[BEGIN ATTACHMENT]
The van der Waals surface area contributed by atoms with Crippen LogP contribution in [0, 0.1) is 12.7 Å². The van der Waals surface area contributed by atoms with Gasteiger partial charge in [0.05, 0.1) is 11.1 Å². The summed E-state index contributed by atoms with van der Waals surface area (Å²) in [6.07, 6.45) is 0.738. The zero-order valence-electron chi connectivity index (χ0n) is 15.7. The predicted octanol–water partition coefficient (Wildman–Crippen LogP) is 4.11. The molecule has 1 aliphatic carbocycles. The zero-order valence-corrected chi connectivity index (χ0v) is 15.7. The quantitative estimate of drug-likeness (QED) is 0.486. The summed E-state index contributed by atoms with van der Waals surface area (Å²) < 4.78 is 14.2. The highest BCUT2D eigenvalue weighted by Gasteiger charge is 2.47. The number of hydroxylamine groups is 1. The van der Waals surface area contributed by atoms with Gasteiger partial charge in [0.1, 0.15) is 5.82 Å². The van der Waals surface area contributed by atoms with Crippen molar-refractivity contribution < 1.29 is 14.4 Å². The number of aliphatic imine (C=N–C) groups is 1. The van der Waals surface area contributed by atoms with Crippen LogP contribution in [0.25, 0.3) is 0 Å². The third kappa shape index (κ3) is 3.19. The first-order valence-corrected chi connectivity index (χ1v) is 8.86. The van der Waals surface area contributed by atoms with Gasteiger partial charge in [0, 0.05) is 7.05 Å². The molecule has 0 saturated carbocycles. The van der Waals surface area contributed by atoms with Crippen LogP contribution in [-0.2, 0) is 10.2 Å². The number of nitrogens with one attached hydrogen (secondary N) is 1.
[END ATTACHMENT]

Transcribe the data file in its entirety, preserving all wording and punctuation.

The van der Waals surface area contributed by atoms with Crippen LogP contribution in [0, 0.1) is 12.7 Å². The van der Waals surface area contributed by atoms with Gasteiger partial charge in [0.05, 0.1) is 11.1 Å². The summed E-state index contributed by atoms with van der Waals surface area (Å²) in [6.07, 6.45) is 0.738. The zero-order valence-electron chi connectivity index (χ0n) is 15.7. The predicted octanol–water partition coefficient (Wildman–Crippen LogP) is 4.11. The molecule has 1 aliphatic carbocycles. The zero-order valence-corrected chi connectivity index (χ0v) is 15.7. The quantitative estimate of drug-likeness (QED) is 0.486. The summed E-state index contributed by atoms with van der Waals surface area (Å²) < 4.78 is 14.2. The highest BCUT2D eigenvalue weighted by Gasteiger charge is 2.47. The number of hydroxylamine groups is 1. The van der Waals surface area contributed by atoms with Gasteiger partial charge in [0.1, 0.15) is 5.82 Å². The van der Waals surface area contributed by atoms with Crippen molar-refractivity contribution < 1.29 is 14.4 Å². The number of aliphatic imine (C=N–C) groups is 1. The van der Waals surface area contributed by atoms with Crippen LogP contribution in [0.25, 0.3) is 0 Å². The third kappa shape index (κ3) is 3.19. The first-order valence-corrected chi connectivity index (χ1v) is 8.86. The van der Waals surface area contributed by atoms with Gasteiger partial charge in [0, 0.05) is 7.05 Å². The molecule has 0 saturated carbocycles. The van der Waals surface area contributed by atoms with Crippen LogP contribution in [-0.2, 0) is 10.2 Å². The number of nitrogens with one attached hydrogen (secondary N) is 1.